Pandemics: Rethinking to understand

By Karin Lock

As we settle into our lockdown routine, it is evident that the human, economic and social cost of the COVID-19 pandemic has been grossly underestimated. Many questions persist: What are we actually testing? Is immunity possible? Why are men and BAME communities more susceptible? And how did the virus disappear so quickly from China?

Amidst such confusion, The Rules of Contagion provides some answers with its straight talking
analysis of epidemiology – the study of disease transmission and control. Written before the current global catastrophe, the author’s chilling prediction is prescient: “pandemic preparedness requires long-term engagement with politically complex, multidimensional problems.”

Adam Kucharski is an award winning mathematician from the London School of Hygiene and Tropical Medicine who has first-hand experience of the Ebola and Zika epidemics that spread through West Africa, South America and the Pacific. His theory is clear-cut: to understand contagion we must rethink everything we think we know about why and how infection occurs.

The Rules of Contagion opens with a history of malaria, the world’s oldest disease. Spread by female mosquitoes, it is treatable yet unbelievably still kills over 400,000 people a year, many of whom are children. Eradicated from Europe 45 years ago, malaria is also the first malady where mathematical modelling was trialled as a tool for disease research.

Kucharski examines infection and recovery rates of recent pathogens such as the 2003 SARS and 2009 swine flu viruses. He concludes that data is unreliable and mathematical models are a hit-and-miss affair. Yet models can convince decision makers that a problem exists, as we saw recently here with the Imperial College study of COVID -19 death projections.

Disease theories can also explain other contagious scenarios like financial crisis, gun violence, suicide memes and drug addiction. Alluding to America’s opiate crisis, the writer notes drug overdose as the leading cause of death for under 55s, shortening life expectancy year on year. In Britain, suicide is the main cause of male deaths under 30, resulting in strict rules on newspaper reporting to prevent epidemics.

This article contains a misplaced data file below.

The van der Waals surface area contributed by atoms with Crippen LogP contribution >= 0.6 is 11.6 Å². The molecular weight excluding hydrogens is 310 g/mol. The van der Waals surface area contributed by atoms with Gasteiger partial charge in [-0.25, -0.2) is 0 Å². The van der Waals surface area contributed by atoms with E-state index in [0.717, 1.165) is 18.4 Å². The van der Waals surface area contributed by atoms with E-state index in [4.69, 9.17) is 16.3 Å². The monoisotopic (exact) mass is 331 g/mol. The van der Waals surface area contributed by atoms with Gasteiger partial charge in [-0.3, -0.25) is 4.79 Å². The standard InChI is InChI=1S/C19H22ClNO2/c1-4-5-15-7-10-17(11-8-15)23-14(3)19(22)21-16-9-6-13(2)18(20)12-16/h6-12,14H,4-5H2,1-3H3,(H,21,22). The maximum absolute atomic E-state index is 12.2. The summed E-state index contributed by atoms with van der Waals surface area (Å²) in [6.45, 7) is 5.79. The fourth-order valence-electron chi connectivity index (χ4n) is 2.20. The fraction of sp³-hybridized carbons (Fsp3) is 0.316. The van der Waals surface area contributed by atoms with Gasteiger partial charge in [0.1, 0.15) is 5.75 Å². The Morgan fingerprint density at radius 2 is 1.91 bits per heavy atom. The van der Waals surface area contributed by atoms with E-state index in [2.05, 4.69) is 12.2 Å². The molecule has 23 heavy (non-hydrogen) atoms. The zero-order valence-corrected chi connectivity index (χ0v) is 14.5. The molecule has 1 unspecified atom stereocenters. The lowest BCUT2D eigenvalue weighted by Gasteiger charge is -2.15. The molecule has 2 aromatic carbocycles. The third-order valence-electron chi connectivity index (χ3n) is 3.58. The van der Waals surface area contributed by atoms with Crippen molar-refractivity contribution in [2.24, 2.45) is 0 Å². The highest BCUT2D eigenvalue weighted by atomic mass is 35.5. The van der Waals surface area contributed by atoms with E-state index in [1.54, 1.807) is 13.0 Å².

The book also combines stories and science to dispel ongoing myths associated with public health research. Gun violence has been attributed to everything from poverty, unemployment, school exclusion and absentee fathers. Yet map clusters of incidents that resemble cholera infestations suggest that violence is a social contagion that spreads from preceding
violent events.

The Rules of Contagion demonstrates the importance of behavioural change in outbreak control. Some British pundits are advocating Big Brother-style population monitoring with national ID cards and immunity passports. Others recognise the risks of excessive surveillance, even though this already happens through our mobile phone tracking systems.

Non-consensual human experimentation for disease study is another concern. For example, the 1950-60s infections of New York children with hepatitis; or the Black Tuskegee syphilis sufferers (and their wives and children) who died between 1932-1972.

The issue of trust and consent is at the heart of The Rules of Contagion. The ‘infodemic’ transpiring from this current coronavirus outbreak has uncovered the public’s mistrust of both government and technology. Facebook personal data harvesting (during the Brexit referendum) and the
numerous NHS data breaches, may scare off potential users of contact tracing apps.

There is much to learn from this absorbing study. Although pandemics are part of our evolution, we are still not responding in time. Kucharski is clear: vaccinating every person is not necessarily the answer, but the longer it takes to tackle COVID-19, the larger the control efforts will have to be.

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